5 Simple Ways to Make Intermittent Fasting Easier

I was recently talking with a group of fit, nutrition-oriented guys. These guys lifted heavy, ate clean, supplemented smartly, and got seven to nine hours of sleep every night. Yet a few of them lamented that ditching their stubborn midsection fat had become more difficult as they grew older.

As your body adapts, intermittent fasting become easier. These tools can make the transition easier to curb hunger and cravings. (Image: Arx0nt/iStock/GettyImages)

Inevitably, intermittent fasting came up. Most of the guys in this group swore by it, and as a few waxed poetically about its numerous benefits, I saw a frustrated look on one man's face. I asked him why.

"I'm incredibly disciplined, but every time I try intermittent fasting, I become a monster." he said. "I'm so hungry — I snap at people for no reason, and I can't think clearly. I can never stick with it very long because of those damn hunger pangs."

The other guys assured him that over time his ravishing hunger would subside. He didn't seem entirely convinced.

I know how debilitating hunger can be. I tell people to eat every four to six hours for several reasons: to balance blood sugar levels, of course, but yes going long without eating can make most people turn into monsters.

I certainly do. If I go longer than six hours without eating, I'm not exactly pleasant to be around. I can't think clearly, I'm more prone to mood swings and food becomes the pink elephant in the room that I can't avoid.

So I get it: intermittent fasting can become a real challenge.

As your body adapts, it does become easier. I've found these tools — (which are completely accepted within most forms of intermittent fasting) — can make the transition easier to curb hunger and cravings:

1. Green Tea
I sip green tea all day for its thermogenic (fat-burning) effects and its calming amino acid theanine. Green tea can also curb your appetite thanks to epigallocatechin gallate (EGCG), which increases your hormone cholecystokinin (CCK) that signals your brain you're satiated.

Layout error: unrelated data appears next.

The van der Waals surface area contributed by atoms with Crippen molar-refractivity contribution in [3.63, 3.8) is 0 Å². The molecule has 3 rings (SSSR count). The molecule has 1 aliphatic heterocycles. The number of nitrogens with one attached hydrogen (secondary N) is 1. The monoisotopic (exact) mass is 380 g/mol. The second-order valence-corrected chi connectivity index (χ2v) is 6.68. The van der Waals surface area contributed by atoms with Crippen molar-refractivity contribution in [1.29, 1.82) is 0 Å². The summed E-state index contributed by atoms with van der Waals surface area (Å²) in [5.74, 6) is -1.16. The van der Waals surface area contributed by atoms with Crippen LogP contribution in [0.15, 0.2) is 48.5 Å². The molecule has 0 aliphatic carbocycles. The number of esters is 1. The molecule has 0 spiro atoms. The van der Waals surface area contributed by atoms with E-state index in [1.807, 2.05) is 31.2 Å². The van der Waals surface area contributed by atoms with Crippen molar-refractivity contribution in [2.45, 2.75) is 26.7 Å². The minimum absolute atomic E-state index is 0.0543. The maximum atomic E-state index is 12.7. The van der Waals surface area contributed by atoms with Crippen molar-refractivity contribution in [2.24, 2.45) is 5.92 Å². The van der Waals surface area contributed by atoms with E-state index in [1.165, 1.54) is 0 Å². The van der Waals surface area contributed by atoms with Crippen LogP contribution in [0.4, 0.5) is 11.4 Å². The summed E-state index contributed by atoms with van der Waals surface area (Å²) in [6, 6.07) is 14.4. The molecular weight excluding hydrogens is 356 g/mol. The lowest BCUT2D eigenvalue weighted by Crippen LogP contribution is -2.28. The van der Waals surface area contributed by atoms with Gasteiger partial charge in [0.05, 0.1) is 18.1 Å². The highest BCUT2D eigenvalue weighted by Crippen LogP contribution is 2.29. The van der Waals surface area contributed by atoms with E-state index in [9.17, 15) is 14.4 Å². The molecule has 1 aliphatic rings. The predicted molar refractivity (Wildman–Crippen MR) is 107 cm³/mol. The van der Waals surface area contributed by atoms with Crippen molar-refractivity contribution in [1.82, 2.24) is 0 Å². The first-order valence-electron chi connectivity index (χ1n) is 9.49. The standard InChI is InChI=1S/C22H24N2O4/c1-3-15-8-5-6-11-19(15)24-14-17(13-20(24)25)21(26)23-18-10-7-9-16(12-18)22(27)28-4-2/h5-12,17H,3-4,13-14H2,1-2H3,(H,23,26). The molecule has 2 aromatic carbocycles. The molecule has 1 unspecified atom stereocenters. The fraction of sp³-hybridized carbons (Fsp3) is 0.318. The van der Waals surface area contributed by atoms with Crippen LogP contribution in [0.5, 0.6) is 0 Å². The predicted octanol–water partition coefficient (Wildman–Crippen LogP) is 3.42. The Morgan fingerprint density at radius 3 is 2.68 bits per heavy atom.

2. Medium-Chain Triglycerides
Most forms of intermittent fasting allow medium-chain triglycerides (MCTs) because your body burns them for energy rather than stores these fatty acids. MCTs also increase ketone production and improve satiety. One study showed MCTs could increase your metabolic rate up to 12%. I add MCTs to my morning organic coffee for an all-morning fat-burning kick.

3. Branched-Chain Amino Acids
Fitness buffs have long sworn by the branched-chain amino acids (BCAAs) leucine, isoleucine, and valine. Turn out they can also make intermittent fasting easier. "BCAA have special actions in regulating energy, controlling hunger, and potentially benefiting stress induced cravings," write Drs. Jade and Keoni Teta, authors of The Metabolic Effect Diet. You'll find BCAAs in capsules or powder forms.

4. Water
Hunger sometimes signals dehydration, and a glass of filtered water might be your ticket to stifle a growling stomach. For instance, a study at the University of Washington found drinking eight ounces of water at bedtime could shut down your evening hunger pangs. I keep a stainless steel canteen and sip throughout the day. Ideally, aim for half your body weight in ounces of water, so if you weigh 140 pounds, try to drink 70 ounces of water per day.

5. Fiber
Fiber is my go-to for curbing cravings and appetite as well as balancing blood sugar. Mix a teaspoon or two of a fiber-supplement powder with water and watch your appetite dissolve. A study in the European Journal of Nutrition found that fiber in beverages could enhance perceived satiety and decrease the desire to eat more than a beverage without fiber. Start slowly supplementing with fiber powder (too much at once can cause cramping and, uh, bathroom issues), and drink plenty of water as you increase fiber intake.

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